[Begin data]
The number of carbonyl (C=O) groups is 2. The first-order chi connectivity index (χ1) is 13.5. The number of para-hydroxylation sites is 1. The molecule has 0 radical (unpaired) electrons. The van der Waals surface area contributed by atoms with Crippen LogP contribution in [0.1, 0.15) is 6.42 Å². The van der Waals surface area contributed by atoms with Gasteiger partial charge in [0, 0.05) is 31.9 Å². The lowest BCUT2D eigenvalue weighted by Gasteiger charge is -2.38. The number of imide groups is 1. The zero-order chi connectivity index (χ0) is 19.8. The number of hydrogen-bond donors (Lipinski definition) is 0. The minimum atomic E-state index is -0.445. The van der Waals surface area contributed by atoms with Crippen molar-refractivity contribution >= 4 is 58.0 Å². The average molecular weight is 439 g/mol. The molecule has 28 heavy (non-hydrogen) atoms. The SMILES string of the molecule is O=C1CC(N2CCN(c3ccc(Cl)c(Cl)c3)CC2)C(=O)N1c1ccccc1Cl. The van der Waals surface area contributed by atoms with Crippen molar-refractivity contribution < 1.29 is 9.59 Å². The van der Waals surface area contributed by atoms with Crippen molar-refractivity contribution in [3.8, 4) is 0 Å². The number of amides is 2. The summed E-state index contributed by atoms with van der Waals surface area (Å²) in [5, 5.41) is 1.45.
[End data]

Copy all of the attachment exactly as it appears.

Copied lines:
The number of carbonyl (C=O) groups is 2. The first-order chi connectivity index (χ1) is 13.5. The number of para-hydroxylation sites is 1. The molecule has 0 radical (unpaired) electrons. The van der Waals surface area contributed by atoms with Crippen LogP contribution in [0.1, 0.15) is 6.42 Å². The van der Waals surface area contributed by atoms with Gasteiger partial charge in [0, 0.05) is 31.9 Å². The lowest BCUT2D eigenvalue weighted by Gasteiger charge is -2.38. The number of imide groups is 1. The zero-order chi connectivity index (χ0) is 19.8. The number of hydrogen-bond donors (Lipinski definition) is 0. The minimum atomic E-state index is -0.445. The van der Waals surface area contributed by atoms with Crippen molar-refractivity contribution >= 4 is 58.0 Å². The average molecular weight is 439 g/mol. The molecule has 28 heavy (non-hydrogen) atoms. The SMILES string of the molecule is O=C1CC(N2CCN(c3ccc(Cl)c(Cl)c3)CC2)C(=O)N1c1ccccc1Cl. The van der Waals surface area contributed by atoms with Crippen molar-refractivity contribution < 1.29 is 9.59 Å². The van der Waals surface area contributed by atoms with Crippen molar-refractivity contribution in [3.8, 4) is 0 Å². The number of amides is 2. The summed E-state index contributed by atoms with van der Waals surface area (Å²) in [5, 5.41) is 1.45.